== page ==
Tradition and Imitation in Animals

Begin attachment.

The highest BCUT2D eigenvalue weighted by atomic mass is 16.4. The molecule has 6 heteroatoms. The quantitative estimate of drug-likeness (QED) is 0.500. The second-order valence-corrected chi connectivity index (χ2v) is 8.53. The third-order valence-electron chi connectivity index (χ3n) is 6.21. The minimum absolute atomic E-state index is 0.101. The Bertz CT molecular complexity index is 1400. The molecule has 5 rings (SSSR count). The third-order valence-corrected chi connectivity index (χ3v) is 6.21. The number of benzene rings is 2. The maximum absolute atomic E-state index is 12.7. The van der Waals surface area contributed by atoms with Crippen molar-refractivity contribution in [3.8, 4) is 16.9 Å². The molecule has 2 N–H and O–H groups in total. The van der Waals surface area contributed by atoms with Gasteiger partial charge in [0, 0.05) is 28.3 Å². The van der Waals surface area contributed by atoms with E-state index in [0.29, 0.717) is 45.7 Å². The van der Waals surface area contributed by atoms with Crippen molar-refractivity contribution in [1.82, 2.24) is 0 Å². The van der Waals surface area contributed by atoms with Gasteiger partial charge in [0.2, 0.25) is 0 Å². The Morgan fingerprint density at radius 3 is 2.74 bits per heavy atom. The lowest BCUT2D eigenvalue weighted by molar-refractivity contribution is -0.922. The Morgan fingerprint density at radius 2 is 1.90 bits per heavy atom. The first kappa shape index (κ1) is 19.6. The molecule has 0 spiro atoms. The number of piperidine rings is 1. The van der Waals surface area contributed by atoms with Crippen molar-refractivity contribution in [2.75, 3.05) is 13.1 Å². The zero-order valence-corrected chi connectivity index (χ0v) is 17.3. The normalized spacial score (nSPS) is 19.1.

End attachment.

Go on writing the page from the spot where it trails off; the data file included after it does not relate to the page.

Charles Darwin spent a summer morning in the 1850s watching bumble bees as they cut small holes in the calyces of flowers and fed on nec tar through the openings thus created. The next day Darwin observed large numbers of honey bees feeding at the holes that had been made by the bumble bees. He wrote in his journal, “I must think that the hive bees [honeybees] either saw the humble bees [bumble bees] cutting the holes and understood what they were doing and immediately profited by their labour; or that they . . . imitated the humble bees after they cut the holes and when sucking at them. ” (Darwin, in Romanes, 1884, p. 221). The question, im plicitly raised here by Darwin, was whether animals could imitate one another’s behavior, and it was destined to play a central role in the controversy between Alfred Russell Wallace and Darwin over whether human mind had evolved from animal mind by purely natural processes (Galef, 1988; Romanes, 1884).